The increase in the capital cost allowance (CCA) rate to 55 per cent from 45 per cent was included among several other measures, including the rate for non-residential buildings and natural gas distribution pipelines. It will apply to IT equipment purchased after March 19. Finance minister Jim Flaherty’s office said the combined increases in CCA rates will reduce the tax burden on new business investments by 2.5 per cent by 2011 and will cut federal revenues by $60 million.
“Where a CCA rate is too low to reflect an asset’s useful life, an increase to that CCA rate can reduce the tax burden on investment and increase the efficiency of the tax system,” the budget, titled Advantage Canada, said.
Accelerated capital cost allowance was one of the measures proposed by the Information Technology Association of Canada (ITAC), though the government stopped short of addressing some of its other recommendations.
“Capital and sales taxes are a big barrier in our industry,” ITAC president Bernard Courtois said shortly before the budget was announced. “What’s encouraging to me is their plan seems to have the right analysis and the right elements . . . dealing with capital cost allowance could help us tackle the productivity problem we have in this country.”
ITAC had been hoping to see substantial elements of the federal Scientific Research and Education Development (SR&ED) tax credit program changed. Specifically, ITAC and others want to make the credits more accessible to businesses that grow past the early startup phase. In many cases, Courtois said, companies can no longer receive credits just as they are starting to take off.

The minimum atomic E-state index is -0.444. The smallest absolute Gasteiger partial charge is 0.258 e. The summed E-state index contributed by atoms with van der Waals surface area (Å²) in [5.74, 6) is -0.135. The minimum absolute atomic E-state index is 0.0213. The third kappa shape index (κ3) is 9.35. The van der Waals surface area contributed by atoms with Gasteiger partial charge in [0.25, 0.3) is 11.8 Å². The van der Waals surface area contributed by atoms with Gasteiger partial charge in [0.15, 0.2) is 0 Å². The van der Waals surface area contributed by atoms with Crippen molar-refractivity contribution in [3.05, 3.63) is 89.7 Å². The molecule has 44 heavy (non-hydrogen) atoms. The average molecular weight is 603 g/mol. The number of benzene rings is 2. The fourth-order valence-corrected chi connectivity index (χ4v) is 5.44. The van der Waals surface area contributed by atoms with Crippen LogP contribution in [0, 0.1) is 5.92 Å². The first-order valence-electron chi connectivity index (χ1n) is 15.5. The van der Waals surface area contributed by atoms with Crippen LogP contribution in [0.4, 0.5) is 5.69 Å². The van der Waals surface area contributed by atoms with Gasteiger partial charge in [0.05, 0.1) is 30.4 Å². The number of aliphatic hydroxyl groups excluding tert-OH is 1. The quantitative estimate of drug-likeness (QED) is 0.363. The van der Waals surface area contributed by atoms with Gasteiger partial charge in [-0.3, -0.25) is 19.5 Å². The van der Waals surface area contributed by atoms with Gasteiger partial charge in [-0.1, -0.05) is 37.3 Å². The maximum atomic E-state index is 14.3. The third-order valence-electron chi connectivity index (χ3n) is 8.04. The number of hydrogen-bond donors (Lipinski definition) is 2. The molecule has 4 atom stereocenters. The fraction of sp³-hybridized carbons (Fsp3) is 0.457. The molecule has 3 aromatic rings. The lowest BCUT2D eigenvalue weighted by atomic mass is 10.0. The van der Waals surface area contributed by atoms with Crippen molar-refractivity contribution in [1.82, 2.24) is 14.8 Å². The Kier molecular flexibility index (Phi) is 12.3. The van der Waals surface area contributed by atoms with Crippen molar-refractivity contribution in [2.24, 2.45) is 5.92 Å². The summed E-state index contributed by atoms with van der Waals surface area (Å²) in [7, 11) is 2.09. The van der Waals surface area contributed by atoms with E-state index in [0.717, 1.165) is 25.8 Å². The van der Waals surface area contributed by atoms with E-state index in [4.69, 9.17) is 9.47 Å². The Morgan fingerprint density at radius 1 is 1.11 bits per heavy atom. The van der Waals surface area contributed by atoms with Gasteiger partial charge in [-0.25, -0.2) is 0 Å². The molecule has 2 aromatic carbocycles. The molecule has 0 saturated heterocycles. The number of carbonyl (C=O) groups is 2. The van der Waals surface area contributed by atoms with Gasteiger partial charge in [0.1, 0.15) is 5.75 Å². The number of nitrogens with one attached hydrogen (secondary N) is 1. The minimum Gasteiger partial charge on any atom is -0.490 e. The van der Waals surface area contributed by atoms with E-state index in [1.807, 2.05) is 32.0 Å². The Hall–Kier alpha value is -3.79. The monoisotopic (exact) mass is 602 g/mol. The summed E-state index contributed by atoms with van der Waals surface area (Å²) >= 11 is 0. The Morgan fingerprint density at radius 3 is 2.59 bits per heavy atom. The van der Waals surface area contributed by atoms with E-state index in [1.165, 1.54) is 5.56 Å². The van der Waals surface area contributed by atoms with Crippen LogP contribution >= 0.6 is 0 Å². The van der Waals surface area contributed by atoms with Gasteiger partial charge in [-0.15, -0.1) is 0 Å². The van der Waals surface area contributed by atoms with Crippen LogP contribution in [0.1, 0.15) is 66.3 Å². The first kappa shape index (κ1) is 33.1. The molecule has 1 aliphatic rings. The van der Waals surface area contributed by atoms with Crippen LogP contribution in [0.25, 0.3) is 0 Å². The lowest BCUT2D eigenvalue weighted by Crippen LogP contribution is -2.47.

“(The government) considers it an expensive program. It should be more expensive, because it’s not generating enough R&D,” he said. “The payback is enormously positive from it.”
ITAC is not alone. The Canadian Advanced Technology Alliance (CATA) has also been in ongoing discussions with Minister Flaherty’s office, and its most recent e-mail update to its members showed little signs of progress.
“Finance officials clearly understood the need for broader access to the credits. However, they seemed to see it as a question of balance. In this respect we disagreed,” the CATA message said. “We emphasized the net improvement in the tax base that would be achieved if a much broader base of firms were encouraged to perform R&D. There was considerable discussion about areas of legislation that is not working as originally conceived by Finance.”
CATA has also expressed concern that the policy on recognizing contracts for SR&ED credits is not appropriate for the way many firms do business. Spokespeople for CATA were not available at press time.
Bob Glandfield, president of the business advisory not-for-profit Innovation Synergy Centre for Markham (ISCM), pointed out that many businesses pay scant attention to other tax credit programs available to them. These include the National Research Council of Canada Industrial Research Assistance Program (NRC-IRAP); Ontario Centres of Excellence (OCE); and Foreign Affairs and International Trade Canada, Trade Commissioner Service.
“You don’t have to be making a profit to get that money back,” he pointed out, adding that many companies are distracted by their day-to-day goals to look for tax credits. “Their accountants don’t understand it.”
ITAC had also recommended the government do more to support Canada Health Infoway, a pan-Canadian agency charged with setting up a national electronic health record (EHR) by 2009. The government responded by earmarking $400 million to support early movement towards EHRs.